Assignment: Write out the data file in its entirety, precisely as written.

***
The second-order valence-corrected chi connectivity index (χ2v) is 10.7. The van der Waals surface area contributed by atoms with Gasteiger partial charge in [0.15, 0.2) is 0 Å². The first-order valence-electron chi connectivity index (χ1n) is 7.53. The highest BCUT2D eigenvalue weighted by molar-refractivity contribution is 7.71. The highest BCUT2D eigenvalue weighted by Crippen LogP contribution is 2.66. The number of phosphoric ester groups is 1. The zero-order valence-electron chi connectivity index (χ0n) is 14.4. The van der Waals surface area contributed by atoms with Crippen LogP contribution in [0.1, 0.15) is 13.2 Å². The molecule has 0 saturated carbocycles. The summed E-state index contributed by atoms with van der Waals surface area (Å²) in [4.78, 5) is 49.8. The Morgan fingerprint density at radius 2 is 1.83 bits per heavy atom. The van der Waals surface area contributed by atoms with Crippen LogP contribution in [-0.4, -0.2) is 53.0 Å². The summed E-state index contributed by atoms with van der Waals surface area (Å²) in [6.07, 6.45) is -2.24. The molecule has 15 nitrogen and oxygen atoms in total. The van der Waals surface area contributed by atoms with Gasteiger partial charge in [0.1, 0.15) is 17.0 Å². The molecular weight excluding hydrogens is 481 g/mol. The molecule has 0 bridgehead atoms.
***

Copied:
The second-order valence-corrected chi connectivity index (χ2v) is 10.7. The van der Waals surface area contributed by atoms with Gasteiger partial charge in [0.15, 0.2) is 0 Å². The first-order valence-electron chi connectivity index (χ1n) is 7.53. The highest BCUT2D eigenvalue weighted by molar-refractivity contribution is 7.71. The highest BCUT2D eigenvalue weighted by Crippen LogP contribution is 2.66. The number of phosphoric ester groups is 1. The zero-order valence-electron chi connectivity index (χ0n) is 14.4. The van der Waals surface area contributed by atoms with Crippen LogP contribution in [0.1, 0.15) is 13.2 Å². The molecule has 0 saturated carbocycles. The summed E-state index contributed by atoms with van der Waals surface area (Å²) in [4.78, 5) is 49.8. The Morgan fingerprint density at radius 2 is 1.83 bits per heavy atom. The van der Waals surface area contributed by atoms with Crippen LogP contribution in [-0.4, -0.2) is 53.0 Å². The summed E-state index contributed by atoms with van der Waals surface area (Å²) in [6.07, 6.45) is -2.24. The molecule has 15 nitrogen and oxygen atoms in total. The van der Waals surface area contributed by atoms with Gasteiger partial charge in [0.1, 0.15) is 17.0 Å². The molecular weight excluding hydrogens is 481 g/mol. The molecule has 0 bridgehead atoms.